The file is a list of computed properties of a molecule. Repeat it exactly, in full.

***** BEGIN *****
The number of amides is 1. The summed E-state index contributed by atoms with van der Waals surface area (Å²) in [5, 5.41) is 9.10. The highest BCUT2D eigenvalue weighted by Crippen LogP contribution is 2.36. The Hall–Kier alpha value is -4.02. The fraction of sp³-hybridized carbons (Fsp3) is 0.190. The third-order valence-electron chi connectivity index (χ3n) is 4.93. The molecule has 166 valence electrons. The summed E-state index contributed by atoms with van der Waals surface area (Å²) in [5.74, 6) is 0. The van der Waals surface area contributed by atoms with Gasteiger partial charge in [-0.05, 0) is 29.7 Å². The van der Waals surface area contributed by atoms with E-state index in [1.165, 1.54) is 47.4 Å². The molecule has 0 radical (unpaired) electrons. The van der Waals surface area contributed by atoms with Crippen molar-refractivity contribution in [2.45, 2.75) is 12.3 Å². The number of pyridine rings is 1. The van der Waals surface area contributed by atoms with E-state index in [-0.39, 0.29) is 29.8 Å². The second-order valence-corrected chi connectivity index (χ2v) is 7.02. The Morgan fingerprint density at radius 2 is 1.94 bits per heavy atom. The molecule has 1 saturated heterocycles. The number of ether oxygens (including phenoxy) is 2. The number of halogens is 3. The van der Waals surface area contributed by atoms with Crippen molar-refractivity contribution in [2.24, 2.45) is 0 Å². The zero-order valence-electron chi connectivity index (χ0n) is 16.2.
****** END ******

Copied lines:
The number of amides is 1. The summed E-state index contributed by atoms with van der Waals surface area (Å²) in [5, 5.41) is 9.10. The highest BCUT2D eigenvalue weighted by Crippen LogP contribution is 2.36. The Hall–Kier alpha value is -4.02. The fraction of sp³-hybridized carbons (Fsp3) is 0.190. The third-order valence-electron chi connectivity index (χ3n) is 4.93. The molecule has 166 valence electrons. The summed E-state index contributed by atoms with van der Waals surface area (Å²) in [5.74, 6) is 0. The van der Waals surface area contributed by atoms with Gasteiger partial charge in [-0.05, 0) is 29.7 Å². The van der Waals surface area contributed by atoms with E-state index in [1.165, 1.54) is 47.4 Å². The molecule has 0 radical (unpaired) electrons. The van der Waals surface area contributed by atoms with Crippen molar-refractivity contribution in [2.45, 2.75) is 12.3 Å². The number of pyridine rings is 1. The van der Waals surface area contributed by atoms with E-state index in [-0.39, 0.29) is 29.8 Å². The second-order valence-corrected chi connectivity index (χ2v) is 7.02. The Morgan fingerprint density at radius 2 is 1.94 bits per heavy atom. The molecule has 1 saturated heterocycles. The number of ether oxygens (including phenoxy) is 2. The number of halogens is 3. The van der Waals surface area contributed by atoms with Crippen molar-refractivity contribution in [2.24, 2.45) is 0 Å². The zero-order valence-electron chi connectivity index (χ0n) is 16.2.